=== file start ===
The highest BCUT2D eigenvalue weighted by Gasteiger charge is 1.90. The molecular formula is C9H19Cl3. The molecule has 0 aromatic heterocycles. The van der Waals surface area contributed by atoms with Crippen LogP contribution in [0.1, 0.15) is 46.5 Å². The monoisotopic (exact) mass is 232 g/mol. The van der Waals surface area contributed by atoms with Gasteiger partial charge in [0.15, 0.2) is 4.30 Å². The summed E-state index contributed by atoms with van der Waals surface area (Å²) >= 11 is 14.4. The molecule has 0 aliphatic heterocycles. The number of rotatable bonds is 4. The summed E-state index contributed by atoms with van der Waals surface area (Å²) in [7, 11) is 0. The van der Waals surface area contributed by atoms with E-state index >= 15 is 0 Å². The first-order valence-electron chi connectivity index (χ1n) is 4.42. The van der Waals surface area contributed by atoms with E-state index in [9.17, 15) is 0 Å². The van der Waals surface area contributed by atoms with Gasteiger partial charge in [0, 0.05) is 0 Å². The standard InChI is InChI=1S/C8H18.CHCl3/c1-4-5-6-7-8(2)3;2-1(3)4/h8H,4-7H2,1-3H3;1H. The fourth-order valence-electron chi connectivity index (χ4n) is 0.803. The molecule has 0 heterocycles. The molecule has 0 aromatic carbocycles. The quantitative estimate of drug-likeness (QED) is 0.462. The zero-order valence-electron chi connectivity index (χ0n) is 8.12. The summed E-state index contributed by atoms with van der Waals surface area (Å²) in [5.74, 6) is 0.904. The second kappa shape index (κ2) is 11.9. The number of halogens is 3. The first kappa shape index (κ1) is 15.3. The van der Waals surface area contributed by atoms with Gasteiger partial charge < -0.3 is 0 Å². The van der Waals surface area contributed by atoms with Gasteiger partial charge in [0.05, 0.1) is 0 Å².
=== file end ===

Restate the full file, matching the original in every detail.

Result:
The highest BCUT2D eigenvalue weighted by Gasteiger charge is 1.90. The molecular formula is C9H19Cl3. The molecule has 0 aromatic heterocycles. The van der Waals surface area contributed by atoms with Crippen LogP contribution in [0.1, 0.15) is 46.5 Å². The monoisotopic (exact) mass is 232 g/mol. The van der Waals surface area contributed by atoms with Gasteiger partial charge in [0.15, 0.2) is 4.30 Å². The summed E-state index contributed by atoms with van der Waals surface area (Å²) >= 11 is 14.4. The molecule has 0 aliphatic heterocycles. The number of rotatable bonds is 4. The summed E-state index contributed by atoms with van der Waals surface area (Å²) in [7, 11) is 0. The van der Waals surface area contributed by atoms with E-state index >= 15 is 0 Å². The first-order valence-electron chi connectivity index (χ1n) is 4.42. The van der Waals surface area contributed by atoms with E-state index in [9.17, 15) is 0 Å². The van der Waals surface area contributed by atoms with Gasteiger partial charge in [0, 0.05) is 0 Å². The standard InChI is InChI=1S/C8H18.CHCl3/c1-4-5-6-7-8(2)3;2-1(3)4/h8H,4-7H2,1-3H3;1H. The fourth-order valence-electron chi connectivity index (χ4n) is 0.803. The molecule has 0 heterocycles. The molecule has 0 aromatic carbocycles. The quantitative estimate of drug-likeness (QED) is 0.462. The zero-order valence-electron chi connectivity index (χ0n) is 8.12. The summed E-state index contributed by atoms with van der Waals surface area (Å²) in [5.74, 6) is 0.904. The second kappa shape index (κ2) is 11.9. The number of halogens is 3. The first kappa shape index (κ1) is 15.3. The van der Waals surface area contributed by atoms with Gasteiger partial charge < -0.3 is 0 Å². The van der Waals surface area contributed by atoms with Gasteiger partial charge in [0.05, 0.1) is 0 Å².